Abstract. In this thesis, we present efficient implementation techniques for probabilistic model checking, a method which can be used to analyse probabilistic systems such as randomised distributed algorithms, fault-tolerant processes and communication networks. A probabilistic model checker inputs a probabilistic model and a specification, such as "the message will be delivered with probability 1", "the probability of shutdown occurring is at most 0.02" or "the probability of a leader being elected within 5 rounds is at least 0.98", and can automatically verify if the specification is true in the model.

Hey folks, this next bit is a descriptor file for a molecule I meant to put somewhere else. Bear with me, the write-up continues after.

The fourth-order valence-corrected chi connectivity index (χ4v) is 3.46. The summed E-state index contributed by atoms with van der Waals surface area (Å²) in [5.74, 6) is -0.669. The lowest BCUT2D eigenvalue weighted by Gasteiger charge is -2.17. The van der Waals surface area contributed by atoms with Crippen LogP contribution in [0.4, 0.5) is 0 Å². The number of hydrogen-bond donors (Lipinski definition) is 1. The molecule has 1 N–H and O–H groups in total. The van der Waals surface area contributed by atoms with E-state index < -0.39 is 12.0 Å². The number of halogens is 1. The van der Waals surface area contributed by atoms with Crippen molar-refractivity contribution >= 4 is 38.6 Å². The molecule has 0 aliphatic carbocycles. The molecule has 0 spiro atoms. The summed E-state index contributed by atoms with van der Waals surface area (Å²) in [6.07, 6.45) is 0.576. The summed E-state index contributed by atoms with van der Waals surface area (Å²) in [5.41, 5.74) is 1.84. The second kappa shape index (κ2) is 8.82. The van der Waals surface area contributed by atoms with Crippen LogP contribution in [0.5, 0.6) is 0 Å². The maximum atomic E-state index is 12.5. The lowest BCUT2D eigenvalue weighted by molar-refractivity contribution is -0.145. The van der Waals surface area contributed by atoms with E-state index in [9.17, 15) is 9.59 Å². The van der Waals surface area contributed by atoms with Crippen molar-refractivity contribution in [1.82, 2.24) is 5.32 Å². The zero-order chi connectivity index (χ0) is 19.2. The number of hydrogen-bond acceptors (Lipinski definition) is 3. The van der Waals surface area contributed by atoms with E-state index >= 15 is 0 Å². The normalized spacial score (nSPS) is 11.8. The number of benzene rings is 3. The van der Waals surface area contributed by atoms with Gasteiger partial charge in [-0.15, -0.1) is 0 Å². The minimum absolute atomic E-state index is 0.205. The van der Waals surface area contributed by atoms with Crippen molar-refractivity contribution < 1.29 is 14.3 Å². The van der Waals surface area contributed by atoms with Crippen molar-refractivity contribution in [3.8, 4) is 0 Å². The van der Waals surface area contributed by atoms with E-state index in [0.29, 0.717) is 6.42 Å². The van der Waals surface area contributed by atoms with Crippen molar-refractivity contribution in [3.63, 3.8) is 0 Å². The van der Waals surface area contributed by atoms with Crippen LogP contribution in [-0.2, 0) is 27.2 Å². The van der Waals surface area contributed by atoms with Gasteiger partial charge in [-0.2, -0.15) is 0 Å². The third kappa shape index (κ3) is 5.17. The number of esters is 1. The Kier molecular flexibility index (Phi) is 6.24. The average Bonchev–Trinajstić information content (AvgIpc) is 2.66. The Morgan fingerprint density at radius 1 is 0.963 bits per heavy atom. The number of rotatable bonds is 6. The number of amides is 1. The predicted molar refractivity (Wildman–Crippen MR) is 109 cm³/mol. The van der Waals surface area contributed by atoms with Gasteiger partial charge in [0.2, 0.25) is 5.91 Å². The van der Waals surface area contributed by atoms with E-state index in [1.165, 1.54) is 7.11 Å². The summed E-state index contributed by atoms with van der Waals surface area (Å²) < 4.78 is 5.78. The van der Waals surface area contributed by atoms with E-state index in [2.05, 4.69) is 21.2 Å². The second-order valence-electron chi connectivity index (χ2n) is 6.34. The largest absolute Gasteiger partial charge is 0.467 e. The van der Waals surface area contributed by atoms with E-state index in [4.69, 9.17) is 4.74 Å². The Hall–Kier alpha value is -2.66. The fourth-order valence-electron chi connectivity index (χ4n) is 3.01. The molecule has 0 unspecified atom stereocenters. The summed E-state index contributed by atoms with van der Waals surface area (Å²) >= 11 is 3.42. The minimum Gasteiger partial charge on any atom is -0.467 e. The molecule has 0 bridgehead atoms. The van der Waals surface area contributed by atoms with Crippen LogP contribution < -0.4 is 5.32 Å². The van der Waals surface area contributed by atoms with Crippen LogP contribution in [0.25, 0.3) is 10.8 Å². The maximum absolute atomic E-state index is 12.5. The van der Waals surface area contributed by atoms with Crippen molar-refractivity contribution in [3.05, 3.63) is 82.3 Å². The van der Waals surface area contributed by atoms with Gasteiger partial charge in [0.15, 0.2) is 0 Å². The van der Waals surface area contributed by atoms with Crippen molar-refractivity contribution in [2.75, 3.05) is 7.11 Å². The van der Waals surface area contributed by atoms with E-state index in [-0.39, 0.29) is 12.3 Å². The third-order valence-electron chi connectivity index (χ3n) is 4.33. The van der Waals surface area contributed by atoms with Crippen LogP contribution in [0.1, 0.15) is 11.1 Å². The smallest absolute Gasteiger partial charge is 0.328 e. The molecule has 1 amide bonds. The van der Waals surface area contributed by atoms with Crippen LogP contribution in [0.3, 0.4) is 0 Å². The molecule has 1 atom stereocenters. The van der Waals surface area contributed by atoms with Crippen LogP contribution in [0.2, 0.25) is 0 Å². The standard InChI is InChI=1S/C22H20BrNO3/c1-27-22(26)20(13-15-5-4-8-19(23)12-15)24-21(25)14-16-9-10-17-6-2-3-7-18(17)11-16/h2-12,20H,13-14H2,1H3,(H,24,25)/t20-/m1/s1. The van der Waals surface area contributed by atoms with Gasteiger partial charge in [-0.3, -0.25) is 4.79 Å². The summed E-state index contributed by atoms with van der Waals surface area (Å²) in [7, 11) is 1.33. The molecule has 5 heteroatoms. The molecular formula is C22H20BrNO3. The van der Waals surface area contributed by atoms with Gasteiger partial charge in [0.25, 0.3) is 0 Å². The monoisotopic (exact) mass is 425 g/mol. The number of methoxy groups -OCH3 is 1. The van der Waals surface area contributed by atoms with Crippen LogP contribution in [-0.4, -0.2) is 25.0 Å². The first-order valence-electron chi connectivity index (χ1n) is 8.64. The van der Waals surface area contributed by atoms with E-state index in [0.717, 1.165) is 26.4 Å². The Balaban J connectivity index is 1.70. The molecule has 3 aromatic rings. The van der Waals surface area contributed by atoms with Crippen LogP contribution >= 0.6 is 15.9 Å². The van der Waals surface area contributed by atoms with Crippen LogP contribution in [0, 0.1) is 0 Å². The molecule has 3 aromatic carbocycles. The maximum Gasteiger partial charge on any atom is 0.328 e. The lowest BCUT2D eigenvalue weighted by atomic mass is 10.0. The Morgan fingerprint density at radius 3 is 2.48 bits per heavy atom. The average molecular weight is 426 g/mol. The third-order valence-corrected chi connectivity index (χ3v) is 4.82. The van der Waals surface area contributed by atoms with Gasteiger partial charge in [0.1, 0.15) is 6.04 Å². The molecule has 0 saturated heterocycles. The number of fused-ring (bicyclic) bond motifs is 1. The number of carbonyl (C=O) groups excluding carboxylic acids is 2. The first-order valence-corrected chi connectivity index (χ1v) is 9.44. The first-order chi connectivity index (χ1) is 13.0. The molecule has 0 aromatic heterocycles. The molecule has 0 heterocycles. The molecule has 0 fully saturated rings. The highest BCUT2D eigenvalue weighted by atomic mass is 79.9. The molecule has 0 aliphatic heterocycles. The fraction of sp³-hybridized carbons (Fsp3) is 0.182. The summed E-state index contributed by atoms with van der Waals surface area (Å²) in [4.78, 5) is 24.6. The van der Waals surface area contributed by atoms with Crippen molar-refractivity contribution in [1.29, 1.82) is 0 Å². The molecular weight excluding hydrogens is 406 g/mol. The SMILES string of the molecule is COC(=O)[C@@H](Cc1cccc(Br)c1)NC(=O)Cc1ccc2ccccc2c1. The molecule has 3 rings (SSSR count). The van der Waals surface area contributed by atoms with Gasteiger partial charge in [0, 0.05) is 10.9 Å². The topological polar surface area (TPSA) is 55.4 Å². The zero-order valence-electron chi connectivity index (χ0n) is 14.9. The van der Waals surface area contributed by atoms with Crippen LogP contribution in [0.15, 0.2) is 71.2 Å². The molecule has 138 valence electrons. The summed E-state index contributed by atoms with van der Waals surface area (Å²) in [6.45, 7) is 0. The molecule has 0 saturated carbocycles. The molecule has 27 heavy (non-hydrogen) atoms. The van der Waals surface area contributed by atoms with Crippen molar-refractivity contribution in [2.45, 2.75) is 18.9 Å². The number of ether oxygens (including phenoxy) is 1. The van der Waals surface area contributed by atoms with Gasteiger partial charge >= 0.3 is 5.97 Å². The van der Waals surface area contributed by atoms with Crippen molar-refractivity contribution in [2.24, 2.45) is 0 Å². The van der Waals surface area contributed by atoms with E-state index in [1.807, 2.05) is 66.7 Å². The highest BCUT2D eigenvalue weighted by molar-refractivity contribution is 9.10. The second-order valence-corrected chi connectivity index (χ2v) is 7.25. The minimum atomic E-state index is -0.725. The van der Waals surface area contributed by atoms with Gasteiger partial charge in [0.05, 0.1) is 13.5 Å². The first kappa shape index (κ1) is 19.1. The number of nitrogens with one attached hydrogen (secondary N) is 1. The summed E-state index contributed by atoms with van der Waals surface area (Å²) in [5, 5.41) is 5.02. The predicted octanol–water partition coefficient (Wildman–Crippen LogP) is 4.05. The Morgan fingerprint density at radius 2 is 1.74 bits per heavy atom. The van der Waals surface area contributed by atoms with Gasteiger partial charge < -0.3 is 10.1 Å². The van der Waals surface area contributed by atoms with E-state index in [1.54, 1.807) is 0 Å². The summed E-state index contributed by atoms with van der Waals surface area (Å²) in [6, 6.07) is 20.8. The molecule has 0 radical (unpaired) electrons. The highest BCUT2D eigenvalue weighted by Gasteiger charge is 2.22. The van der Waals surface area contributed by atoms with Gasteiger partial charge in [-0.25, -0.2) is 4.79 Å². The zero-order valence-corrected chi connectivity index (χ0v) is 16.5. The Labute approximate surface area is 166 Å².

Motivated by the success of symbolic approaches to non-probabilistic model checking, which are based on a data structure called binary decision diagrams (BDDs), we present an extension to the probabilistic case, using multi-terminal binary decision diagrams (MTBDDs). We demonstrate that MTBDDs can be used to perform probabilistic analysis of large, structured models with more than 7.5 billion states, way out of the reach of conventional, explicit techniques, based on sparse matrices. We also propose a novel, hybrid approach, combining features of both symbolic and explicit implementations and show, using results from a wide range of case studies, that this technique can almost match the speed of sparse matrix based implementations, but uses significantly less memory. This increases, by approximately an order of magnitude, the size of model which can be handled on a typical workstation.